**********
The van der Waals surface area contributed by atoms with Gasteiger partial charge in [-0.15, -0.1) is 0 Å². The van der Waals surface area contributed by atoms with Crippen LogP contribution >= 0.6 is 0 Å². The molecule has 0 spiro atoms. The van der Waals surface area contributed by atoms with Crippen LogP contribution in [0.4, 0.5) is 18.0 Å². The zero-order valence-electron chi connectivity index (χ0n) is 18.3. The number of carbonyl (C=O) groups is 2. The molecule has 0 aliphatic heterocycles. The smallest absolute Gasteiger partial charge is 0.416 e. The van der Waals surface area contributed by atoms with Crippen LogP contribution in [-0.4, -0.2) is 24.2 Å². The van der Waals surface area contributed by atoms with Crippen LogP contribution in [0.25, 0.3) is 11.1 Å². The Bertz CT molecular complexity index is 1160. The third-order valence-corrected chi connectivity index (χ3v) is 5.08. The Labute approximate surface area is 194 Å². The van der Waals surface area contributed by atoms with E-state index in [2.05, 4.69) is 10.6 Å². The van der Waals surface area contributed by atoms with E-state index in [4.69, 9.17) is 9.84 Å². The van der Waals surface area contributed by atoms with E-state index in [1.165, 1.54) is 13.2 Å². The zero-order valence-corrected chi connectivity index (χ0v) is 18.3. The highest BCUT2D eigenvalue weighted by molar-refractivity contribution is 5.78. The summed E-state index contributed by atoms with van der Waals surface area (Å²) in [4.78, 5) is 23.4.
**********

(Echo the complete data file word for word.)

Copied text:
The van der Waals surface area contributed by atoms with Gasteiger partial charge in [-0.15, -0.1) is 0 Å². The van der Waals surface area contributed by atoms with Crippen LogP contribution >= 0.6 is 0 Å². The molecule has 0 spiro atoms. The van der Waals surface area contributed by atoms with Crippen LogP contribution in [0.4, 0.5) is 18.0 Å². The zero-order valence-electron chi connectivity index (χ0n) is 18.3. The number of carbonyl (C=O) groups is 2. The molecule has 0 aliphatic heterocycles. The smallest absolute Gasteiger partial charge is 0.416 e. The van der Waals surface area contributed by atoms with Crippen LogP contribution in [-0.4, -0.2) is 24.2 Å². The van der Waals surface area contributed by atoms with Crippen LogP contribution in [0.25, 0.3) is 11.1 Å². The Bertz CT molecular complexity index is 1160. The third-order valence-corrected chi connectivity index (χ3v) is 5.08. The Labute approximate surface area is 194 Å². The van der Waals surface area contributed by atoms with E-state index in [2.05, 4.69) is 10.6 Å². The van der Waals surface area contributed by atoms with E-state index in [4.69, 9.17) is 9.84 Å². The van der Waals surface area contributed by atoms with E-state index in [1.165, 1.54) is 13.2 Å². The zero-order valence-corrected chi connectivity index (χ0v) is 18.3. The highest BCUT2D eigenvalue weighted by molar-refractivity contribution is 5.78. The summed E-state index contributed by atoms with van der Waals surface area (Å²) in [4.78, 5) is 23.4.